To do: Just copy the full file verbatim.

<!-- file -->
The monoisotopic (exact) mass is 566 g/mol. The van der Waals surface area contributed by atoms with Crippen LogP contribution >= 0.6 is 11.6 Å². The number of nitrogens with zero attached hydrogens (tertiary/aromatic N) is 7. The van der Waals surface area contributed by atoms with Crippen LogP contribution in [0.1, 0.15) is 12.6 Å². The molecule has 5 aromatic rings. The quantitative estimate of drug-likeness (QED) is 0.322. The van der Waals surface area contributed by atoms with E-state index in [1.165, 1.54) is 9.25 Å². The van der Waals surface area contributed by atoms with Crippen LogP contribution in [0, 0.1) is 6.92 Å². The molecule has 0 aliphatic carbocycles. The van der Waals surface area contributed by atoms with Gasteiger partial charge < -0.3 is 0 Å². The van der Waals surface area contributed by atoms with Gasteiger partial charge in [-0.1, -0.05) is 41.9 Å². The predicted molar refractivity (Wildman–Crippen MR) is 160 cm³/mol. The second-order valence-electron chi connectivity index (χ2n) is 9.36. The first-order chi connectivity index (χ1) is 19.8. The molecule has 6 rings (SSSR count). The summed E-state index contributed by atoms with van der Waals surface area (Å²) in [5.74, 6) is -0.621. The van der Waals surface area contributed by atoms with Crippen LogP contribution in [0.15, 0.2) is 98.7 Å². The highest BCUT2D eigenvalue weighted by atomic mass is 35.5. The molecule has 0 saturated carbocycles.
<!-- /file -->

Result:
The monoisotopic (exact) mass is 566 g/mol. The van der Waals surface area contributed by atoms with Crippen LogP contribution >= 0.6 is 11.6 Å². The number of nitrogens with zero attached hydrogens (tertiary/aromatic N) is 7. The van der Waals surface area contributed by atoms with Crippen LogP contribution in [0.1, 0.15) is 12.6 Å². The molecule has 5 aromatic rings. The quantitative estimate of drug-likeness (QED) is 0.322. The van der Waals surface area contributed by atoms with E-state index in [1.165, 1.54) is 9.25 Å². The van der Waals surface area contributed by atoms with Crippen LogP contribution in [0, 0.1) is 6.92 Å². The molecule has 0 aliphatic carbocycles. The van der Waals surface area contributed by atoms with Gasteiger partial charge < -0.3 is 0 Å². The van der Waals surface area contributed by atoms with Gasteiger partial charge in [-0.1, -0.05) is 41.9 Å². The predicted molar refractivity (Wildman–Crippen MR) is 160 cm³/mol. The second-order valence-electron chi connectivity index (χ2n) is 9.36. The first-order chi connectivity index (χ1) is 19.8. The molecule has 6 rings (SSSR count). The summed E-state index contributed by atoms with van der Waals surface area (Å²) in [5.74, 6) is -0.621. The van der Waals surface area contributed by atoms with Crippen LogP contribution in [0.15, 0.2) is 98.7 Å². The highest BCUT2D eigenvalue weighted by atomic mass is 35.5. The molecule has 0 saturated carbocycles.